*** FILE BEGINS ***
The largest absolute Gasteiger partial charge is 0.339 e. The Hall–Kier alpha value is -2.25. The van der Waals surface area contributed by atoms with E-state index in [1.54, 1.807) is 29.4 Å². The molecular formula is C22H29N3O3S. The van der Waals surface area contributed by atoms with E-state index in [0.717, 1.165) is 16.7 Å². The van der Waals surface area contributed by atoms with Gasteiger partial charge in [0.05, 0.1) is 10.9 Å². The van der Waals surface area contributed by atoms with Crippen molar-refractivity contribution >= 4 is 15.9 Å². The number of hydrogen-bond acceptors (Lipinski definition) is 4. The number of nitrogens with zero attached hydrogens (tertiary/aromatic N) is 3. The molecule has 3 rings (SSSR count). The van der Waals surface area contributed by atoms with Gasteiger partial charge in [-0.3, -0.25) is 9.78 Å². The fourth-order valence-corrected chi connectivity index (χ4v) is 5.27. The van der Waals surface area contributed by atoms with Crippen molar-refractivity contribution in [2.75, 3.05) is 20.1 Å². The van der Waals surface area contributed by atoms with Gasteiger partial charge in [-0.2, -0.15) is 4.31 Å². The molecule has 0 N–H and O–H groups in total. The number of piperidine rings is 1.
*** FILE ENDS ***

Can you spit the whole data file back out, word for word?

The largest absolute Gasteiger partial charge is 0.339 e. The Hall–Kier alpha value is -2.25. The van der Waals surface area contributed by atoms with E-state index in [1.54, 1.807) is 29.4 Å². The molecular formula is C22H29N3O3S. The van der Waals surface area contributed by atoms with E-state index in [0.717, 1.165) is 16.7 Å². The van der Waals surface area contributed by atoms with Gasteiger partial charge in [0.05, 0.1) is 10.9 Å². The van der Waals surface area contributed by atoms with Crippen molar-refractivity contribution >= 4 is 15.9 Å². The number of hydrogen-bond acceptors (Lipinski definition) is 4. The number of nitrogens with zero attached hydrogens (tertiary/aromatic N) is 3. The molecule has 3 rings (SSSR count). The van der Waals surface area contributed by atoms with Gasteiger partial charge in [-0.3, -0.25) is 9.78 Å². The fourth-order valence-corrected chi connectivity index (χ4v) is 5.27. The van der Waals surface area contributed by atoms with Crippen molar-refractivity contribution in [2.75, 3.05) is 20.1 Å². The van der Waals surface area contributed by atoms with Gasteiger partial charge in [-0.2, -0.15) is 4.31 Å². The molecule has 0 N–H and O–H groups in total. The number of piperidine rings is 1.